June 24, 2021

Making STEM more Equitable

What can we do to ensure that more young people from all backgrounds have access to high-quality STEM education opportunities?

As the pace of innovation in technology, engineering, and medicine continues to accelerate, there is tremendous opportunity for STEM professionals to land high-paying jobs while solving some of the world’s greatest challenges. But year after year, workforce data show that these jobs fall disproportionately to a single demographic: White men. This has major ramifications for women, people of color, and other potential STEM workers who have historically been excluded from the STEM workforce.

EDC’s Andrés Henríquez is a nationally known educator who helped write the National Research Council’s Framework for K–12 Science Education and the Next Generation Science Standards. As EDC’s new director of STEM Education Strategy, he is focused on broadening participation in STEM education so that more young people from all backgrounds see themselves in these essential positions. In this podcast, Henríquez discusses his own path toward a career in STEM education, and what he has learned about science, access, and equity.

On the state of STEM education in the United States

Henríquez: I think it’s evolved enormously since my days working at Children’s Television Workshop . . . but there is still, to this day, such a lack of understanding about what science is and how folks can have access to science. Particularly in Corona, where I worked at the New York Hall of Science, there was a sense that science, and the way in which you think scientifically, is not for everyone—it’s for some people, and not others.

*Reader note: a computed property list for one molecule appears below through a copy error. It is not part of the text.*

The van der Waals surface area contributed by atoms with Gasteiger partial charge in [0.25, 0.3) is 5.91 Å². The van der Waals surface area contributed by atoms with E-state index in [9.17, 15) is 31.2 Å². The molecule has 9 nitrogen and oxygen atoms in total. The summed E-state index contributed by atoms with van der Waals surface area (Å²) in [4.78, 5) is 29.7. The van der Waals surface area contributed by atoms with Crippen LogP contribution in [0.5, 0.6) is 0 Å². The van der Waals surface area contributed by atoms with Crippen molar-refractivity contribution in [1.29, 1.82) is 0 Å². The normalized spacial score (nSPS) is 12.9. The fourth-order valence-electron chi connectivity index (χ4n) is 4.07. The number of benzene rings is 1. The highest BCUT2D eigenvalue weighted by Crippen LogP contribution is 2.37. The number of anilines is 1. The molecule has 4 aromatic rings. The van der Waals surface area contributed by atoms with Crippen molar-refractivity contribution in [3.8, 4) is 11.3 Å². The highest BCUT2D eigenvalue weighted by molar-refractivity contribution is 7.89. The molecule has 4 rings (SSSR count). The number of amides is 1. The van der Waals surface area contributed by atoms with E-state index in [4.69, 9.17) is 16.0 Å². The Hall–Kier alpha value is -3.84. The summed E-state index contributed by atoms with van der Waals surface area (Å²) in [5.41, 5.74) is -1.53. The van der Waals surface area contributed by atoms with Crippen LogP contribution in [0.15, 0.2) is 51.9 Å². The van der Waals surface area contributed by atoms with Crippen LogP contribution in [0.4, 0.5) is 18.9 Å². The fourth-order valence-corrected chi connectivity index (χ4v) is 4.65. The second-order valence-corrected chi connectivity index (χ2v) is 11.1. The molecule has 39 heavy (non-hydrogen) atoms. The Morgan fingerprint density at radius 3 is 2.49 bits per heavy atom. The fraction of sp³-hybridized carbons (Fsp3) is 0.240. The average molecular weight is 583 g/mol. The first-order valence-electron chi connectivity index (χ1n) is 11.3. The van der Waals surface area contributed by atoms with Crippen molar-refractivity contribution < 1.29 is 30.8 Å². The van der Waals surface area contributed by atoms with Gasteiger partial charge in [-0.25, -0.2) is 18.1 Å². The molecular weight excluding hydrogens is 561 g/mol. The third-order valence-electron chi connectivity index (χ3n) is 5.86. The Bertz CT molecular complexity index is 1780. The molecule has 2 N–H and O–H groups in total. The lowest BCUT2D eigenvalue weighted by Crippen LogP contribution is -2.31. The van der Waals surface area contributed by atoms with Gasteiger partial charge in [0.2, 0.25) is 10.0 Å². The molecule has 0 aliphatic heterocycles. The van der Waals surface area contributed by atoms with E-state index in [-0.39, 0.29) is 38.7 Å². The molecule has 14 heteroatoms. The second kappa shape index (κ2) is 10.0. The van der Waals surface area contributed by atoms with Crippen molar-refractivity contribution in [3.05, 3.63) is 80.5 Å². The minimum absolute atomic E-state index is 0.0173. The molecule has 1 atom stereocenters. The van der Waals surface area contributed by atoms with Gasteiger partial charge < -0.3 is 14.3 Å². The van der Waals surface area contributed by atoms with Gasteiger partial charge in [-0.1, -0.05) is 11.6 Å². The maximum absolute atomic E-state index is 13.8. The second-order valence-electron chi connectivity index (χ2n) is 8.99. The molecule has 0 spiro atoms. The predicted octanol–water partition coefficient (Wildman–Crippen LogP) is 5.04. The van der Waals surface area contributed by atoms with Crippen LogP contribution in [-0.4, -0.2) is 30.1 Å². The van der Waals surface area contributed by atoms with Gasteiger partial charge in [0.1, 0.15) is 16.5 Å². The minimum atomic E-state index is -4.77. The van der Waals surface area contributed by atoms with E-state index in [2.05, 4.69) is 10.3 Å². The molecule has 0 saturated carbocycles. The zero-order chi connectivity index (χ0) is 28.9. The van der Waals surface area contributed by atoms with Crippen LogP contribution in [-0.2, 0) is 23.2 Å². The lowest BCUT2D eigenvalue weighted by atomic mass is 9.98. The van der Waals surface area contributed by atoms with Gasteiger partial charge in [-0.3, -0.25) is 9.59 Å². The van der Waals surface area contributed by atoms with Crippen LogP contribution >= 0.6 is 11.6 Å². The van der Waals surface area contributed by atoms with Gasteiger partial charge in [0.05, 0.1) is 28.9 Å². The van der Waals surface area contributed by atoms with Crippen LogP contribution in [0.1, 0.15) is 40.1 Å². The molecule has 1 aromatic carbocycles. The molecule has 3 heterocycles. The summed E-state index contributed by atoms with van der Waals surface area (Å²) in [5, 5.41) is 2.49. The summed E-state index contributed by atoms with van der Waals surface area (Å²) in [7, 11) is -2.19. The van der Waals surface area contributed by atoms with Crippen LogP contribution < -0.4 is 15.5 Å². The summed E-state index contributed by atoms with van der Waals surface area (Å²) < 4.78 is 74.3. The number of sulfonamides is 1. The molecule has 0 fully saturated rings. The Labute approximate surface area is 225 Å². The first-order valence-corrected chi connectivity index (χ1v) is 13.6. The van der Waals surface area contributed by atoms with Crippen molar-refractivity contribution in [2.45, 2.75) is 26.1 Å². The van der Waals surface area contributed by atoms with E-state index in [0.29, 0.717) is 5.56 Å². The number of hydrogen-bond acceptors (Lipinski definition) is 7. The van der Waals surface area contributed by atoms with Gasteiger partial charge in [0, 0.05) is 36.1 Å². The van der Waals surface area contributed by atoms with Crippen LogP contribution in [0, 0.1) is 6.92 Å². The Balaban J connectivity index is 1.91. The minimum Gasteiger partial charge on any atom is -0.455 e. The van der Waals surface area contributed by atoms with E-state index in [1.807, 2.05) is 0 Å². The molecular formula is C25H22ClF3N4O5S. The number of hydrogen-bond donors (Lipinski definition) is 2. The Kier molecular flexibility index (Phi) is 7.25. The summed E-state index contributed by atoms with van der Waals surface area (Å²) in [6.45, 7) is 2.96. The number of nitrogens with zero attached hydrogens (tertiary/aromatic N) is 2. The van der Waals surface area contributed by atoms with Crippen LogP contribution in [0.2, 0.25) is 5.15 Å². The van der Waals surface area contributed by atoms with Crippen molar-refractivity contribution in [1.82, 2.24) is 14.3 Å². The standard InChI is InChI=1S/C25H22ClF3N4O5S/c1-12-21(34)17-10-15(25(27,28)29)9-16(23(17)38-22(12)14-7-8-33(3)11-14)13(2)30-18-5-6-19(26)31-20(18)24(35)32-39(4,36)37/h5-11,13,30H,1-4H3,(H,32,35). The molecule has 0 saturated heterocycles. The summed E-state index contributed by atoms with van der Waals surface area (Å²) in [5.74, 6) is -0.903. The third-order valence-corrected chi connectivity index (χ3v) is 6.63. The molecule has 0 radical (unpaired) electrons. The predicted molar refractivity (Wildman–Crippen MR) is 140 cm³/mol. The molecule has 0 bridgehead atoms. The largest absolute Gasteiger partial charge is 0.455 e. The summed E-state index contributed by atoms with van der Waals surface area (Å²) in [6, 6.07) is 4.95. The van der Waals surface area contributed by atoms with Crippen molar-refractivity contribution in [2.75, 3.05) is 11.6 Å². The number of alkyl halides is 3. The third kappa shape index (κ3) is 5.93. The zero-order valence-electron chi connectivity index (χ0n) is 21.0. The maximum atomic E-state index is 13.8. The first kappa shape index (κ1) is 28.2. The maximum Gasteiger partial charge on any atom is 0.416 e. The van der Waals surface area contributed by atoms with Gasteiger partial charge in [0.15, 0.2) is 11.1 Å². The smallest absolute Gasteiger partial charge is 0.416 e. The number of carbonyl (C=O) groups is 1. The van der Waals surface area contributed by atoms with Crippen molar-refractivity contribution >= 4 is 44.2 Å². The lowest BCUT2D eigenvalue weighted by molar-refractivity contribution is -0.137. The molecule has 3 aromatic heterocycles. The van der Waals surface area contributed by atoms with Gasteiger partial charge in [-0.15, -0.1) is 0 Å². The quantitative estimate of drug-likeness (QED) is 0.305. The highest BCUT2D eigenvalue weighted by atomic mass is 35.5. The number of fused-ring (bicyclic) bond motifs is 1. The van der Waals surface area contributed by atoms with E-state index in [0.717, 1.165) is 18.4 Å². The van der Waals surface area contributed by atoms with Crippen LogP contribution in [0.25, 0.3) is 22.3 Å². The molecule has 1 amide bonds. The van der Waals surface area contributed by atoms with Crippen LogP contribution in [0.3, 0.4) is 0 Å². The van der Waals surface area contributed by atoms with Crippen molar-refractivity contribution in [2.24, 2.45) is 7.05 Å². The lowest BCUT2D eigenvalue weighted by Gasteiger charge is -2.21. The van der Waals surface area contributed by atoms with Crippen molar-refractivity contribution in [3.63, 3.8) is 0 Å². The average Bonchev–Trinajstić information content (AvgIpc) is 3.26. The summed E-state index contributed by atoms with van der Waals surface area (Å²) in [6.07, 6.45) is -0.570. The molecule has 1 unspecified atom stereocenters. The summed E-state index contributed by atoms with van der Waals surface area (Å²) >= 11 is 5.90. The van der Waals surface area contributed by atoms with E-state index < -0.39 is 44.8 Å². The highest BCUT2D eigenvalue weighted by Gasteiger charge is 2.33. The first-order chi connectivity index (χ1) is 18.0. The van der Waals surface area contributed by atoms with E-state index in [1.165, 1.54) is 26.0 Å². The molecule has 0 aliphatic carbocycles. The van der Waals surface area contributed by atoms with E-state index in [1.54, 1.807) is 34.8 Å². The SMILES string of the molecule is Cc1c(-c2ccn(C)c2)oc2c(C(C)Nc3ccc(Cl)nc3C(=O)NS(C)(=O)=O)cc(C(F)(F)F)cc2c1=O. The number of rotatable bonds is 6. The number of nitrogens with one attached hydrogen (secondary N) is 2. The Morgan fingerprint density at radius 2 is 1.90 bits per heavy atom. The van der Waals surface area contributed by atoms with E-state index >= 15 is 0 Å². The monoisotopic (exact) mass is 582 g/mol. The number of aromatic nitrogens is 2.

On science as an issue of social justice

Henríquez: The other thing that science and scientific thinking does is allow people to engage in citizenship in a very, very different way. It allows you to question the kinds of things you might not have questioned. It allows you to do deep analysis of things that you might not have thought about in the past. The kinds of ways in which we think about science—or train scientists, really, is to question—and to not just question your own thinking, but to also question other people’s thinking. And that’s a very big deal, and I think all of our citizens need to do that, especially those that are underserved.

On what industry can do to foster equity and better representation in STEM

Henríquez: Some of the companies that are traditionally seen as STEM can really begin to tap into what are now pretty well-established networks with people of color in science, technology, engineering, and math. The workforce has learned that they also need to diversify and these companies where, traditionally, a friend of a friend was just being hired, they need to really think through how they can change their dynamics, and the ways in which they recruit, they hire, where it is they do hire from, and the networks they tap into.